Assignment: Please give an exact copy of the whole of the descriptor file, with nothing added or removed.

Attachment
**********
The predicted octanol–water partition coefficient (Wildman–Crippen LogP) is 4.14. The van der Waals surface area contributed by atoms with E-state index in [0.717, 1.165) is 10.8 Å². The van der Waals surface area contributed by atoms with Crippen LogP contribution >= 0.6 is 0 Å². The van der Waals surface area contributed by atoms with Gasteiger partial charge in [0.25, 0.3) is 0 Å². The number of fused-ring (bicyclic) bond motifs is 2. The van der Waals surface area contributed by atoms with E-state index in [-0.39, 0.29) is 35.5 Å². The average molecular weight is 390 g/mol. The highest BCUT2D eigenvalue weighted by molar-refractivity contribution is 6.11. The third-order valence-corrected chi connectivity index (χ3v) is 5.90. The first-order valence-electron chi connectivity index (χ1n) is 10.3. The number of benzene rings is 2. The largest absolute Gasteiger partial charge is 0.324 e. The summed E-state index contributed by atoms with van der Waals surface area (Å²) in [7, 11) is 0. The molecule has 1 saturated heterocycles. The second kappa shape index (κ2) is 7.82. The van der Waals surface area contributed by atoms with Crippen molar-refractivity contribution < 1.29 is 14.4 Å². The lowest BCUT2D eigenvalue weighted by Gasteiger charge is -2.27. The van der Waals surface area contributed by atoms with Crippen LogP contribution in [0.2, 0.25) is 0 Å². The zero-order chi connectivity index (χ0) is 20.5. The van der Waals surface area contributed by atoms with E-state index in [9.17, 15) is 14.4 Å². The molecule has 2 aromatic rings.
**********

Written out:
The predicted octanol–water partition coefficient (Wildman–Crippen LogP) is 4.14. The van der Waals surface area contributed by atoms with E-state index in [0.717, 1.165) is 10.8 Å². The van der Waals surface area contributed by atoms with Crippen LogP contribution >= 0.6 is 0 Å². The van der Waals surface area contributed by atoms with Gasteiger partial charge in [0.25, 0.3) is 0 Å². The number of fused-ring (bicyclic) bond motifs is 2. The van der Waals surface area contributed by atoms with E-state index in [-0.39, 0.29) is 35.5 Å². The average molecular weight is 390 g/mol. The highest BCUT2D eigenvalue weighted by molar-refractivity contribution is 6.11. The third-order valence-corrected chi connectivity index (χ3v) is 5.90. The first-order valence-electron chi connectivity index (χ1n) is 10.3. The number of benzene rings is 2. The largest absolute Gasteiger partial charge is 0.324 e. The summed E-state index contributed by atoms with van der Waals surface area (Å²) in [7, 11) is 0. The molecule has 1 saturated heterocycles. The second kappa shape index (κ2) is 7.82. The van der Waals surface area contributed by atoms with Crippen molar-refractivity contribution < 1.29 is 14.4 Å². The lowest BCUT2D eigenvalue weighted by Gasteiger charge is -2.27. The van der Waals surface area contributed by atoms with Crippen LogP contribution in [0.2, 0.25) is 0 Å². The zero-order chi connectivity index (χ0) is 20.5. The van der Waals surface area contributed by atoms with E-state index in [9.17, 15) is 14.4 Å². The molecule has 2 aromatic rings.